Your sourdough loaf can also be frozen. To freeze sourdough, cool the loaf to room temperature, then tightly wrap it in plastic wrap, slide it into a bread bag, seal it up, and stick it in the freezer for 1-2 months. To use after freezing, remove the loaf from the freezer, unwrap, and allow it to come to room temperature (1 -2 hours) before slicing and enjoying.

Cross section of the loaf showing the delicate crumb.
Our Favorite

Flavored Sourdough Recipes

Cast iron dutch oven: Much of the success of this bread depends on having a heavy-ass cast iron dutch oven, as it traps in steam and boosts the oven spring of your sourdough.

The blue one in these photos is a large oval dutch oven that I find perfect for baking batards. As an added bonus, due to the shape, I can fit this dutch oven and a round one in the oven to bake double the volume! If you don’t have a dutch oven, I have a guide on baking sourdough bread without a dutch oven.

Scale: It’s really hard to make sourdough without a scale. Sorry, but them’s the facts! bread baking and bread dough are a bit of a science. A good kitchen scale will treat you well over a huge range of recipes, not just sourdough. Think of homemade bacon!

If you love this recipe, please give it a star rating or leave a comment below! This helps me to create more content you enjoy!

Want To Save This Recipe?

I’ll send the ingredient list and instructions right to you!

Please enable JavaScript in your browser to complete this form.

📖 Printable Recipe

Baked rosemary sourdough bread in a blue dutch oven.

Rosemary Sourdough Bread

Allyson Letal
This rosemary sourdough is made with whole wheat, honey, and fresh rosemary resulting in rich, nutty loaf with a subtle sweetness and a distinct flavor. The fermentation process gives it an irresistible tangy taste and chewy texture, while the golden crust offers a satisfying crunch.
5 from 1 vote
Prep Time 15 minutes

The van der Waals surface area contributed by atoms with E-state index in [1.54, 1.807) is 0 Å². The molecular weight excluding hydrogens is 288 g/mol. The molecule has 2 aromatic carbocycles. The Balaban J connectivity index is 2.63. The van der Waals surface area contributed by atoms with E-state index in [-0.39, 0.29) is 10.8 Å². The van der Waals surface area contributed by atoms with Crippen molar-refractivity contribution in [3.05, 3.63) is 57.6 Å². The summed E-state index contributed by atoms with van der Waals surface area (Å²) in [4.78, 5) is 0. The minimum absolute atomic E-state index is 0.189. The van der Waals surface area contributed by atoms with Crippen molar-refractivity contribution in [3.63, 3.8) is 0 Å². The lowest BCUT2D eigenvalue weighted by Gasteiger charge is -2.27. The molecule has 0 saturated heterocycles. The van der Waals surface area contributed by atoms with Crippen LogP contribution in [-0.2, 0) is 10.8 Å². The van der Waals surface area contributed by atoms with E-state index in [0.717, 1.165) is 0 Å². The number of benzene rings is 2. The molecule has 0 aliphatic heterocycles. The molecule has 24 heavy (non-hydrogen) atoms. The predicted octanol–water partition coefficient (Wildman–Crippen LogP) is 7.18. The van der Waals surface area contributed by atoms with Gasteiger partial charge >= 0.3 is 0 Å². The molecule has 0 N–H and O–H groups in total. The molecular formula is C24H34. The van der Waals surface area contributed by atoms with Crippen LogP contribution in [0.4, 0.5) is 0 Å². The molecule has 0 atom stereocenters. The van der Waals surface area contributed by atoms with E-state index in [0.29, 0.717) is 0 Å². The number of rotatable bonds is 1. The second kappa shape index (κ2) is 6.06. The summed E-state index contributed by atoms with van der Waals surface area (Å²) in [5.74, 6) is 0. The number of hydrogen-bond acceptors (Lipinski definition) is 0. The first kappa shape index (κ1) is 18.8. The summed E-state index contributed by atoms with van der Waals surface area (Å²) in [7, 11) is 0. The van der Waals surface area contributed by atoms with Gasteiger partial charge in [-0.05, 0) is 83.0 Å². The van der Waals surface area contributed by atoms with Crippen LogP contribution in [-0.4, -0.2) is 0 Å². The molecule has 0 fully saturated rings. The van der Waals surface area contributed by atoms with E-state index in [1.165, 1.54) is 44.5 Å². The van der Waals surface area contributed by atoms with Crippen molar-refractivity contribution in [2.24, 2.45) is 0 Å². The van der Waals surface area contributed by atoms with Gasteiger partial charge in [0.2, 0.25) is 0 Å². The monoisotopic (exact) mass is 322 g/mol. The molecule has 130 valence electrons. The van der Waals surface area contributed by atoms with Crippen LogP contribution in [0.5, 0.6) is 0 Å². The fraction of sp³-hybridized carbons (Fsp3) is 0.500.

Cook Time 45 minutes
Fermentation Time 18 hours
Total Time 19 hours
Course Sourdough
Cuisine American
Servings 10 slices
Calories 197 kcal

Ingredients
  

  • 340 g water warm
  • 275 g bread flour
  • 225 g whole wheat flour
  • 100 g sourdough starter active
  • 40 g raw honey
  • 14 g fine sea salt
  • ½ tablespoon fresh rosemary chopped

Instructions
 

Autolyse:

  • In a large mixing bowl, combine 340g warm water with 275g bread flour and 225g whole wheat flour and mix until a shaggy dough forms. Knead the dough with your hands until all the dry bits are incorporated.
  • Cover the bowl and set aside to autolyse for 30 – 60 minutes.

add sourdough starter:

  • Uncover the bowl and spread the dough in the bowl, I just poke it flat with my fingers, and spread 100g sourdough starter, 40g honey, 1/2 tablespoons chopped rosemary, and 14g fine sea salt across the surface of the dough.
  • Using damp hands, grab the dough and gently pull it until the flap is long enough to fold over itself, then fold the flap, rotate the bowl 90 degrees, and repeat 4 times to fold in the starter. This is considered one set of stretch and folds. Don't panic if the dough feels a bit wet or gooey, it will come together during the later.
  • Recover and set aside for 1 hour.

stretch and fold:

  • Uncover and perform a set of stretch and folds. Recover and set aside for 1 hour before performing another set of stretch and folds before recovering. If the dough is not coming together after the second set of stretch and folds, turn it out onto a floured surface and knead it with a little bit of flour till it comes together before covering and resting for 1 hour.
  • Repeat once more, for a total of 3 sets of stretch and folds. Then cover, and set aside for 2 hours to finish the BULK FERMENT.

shape: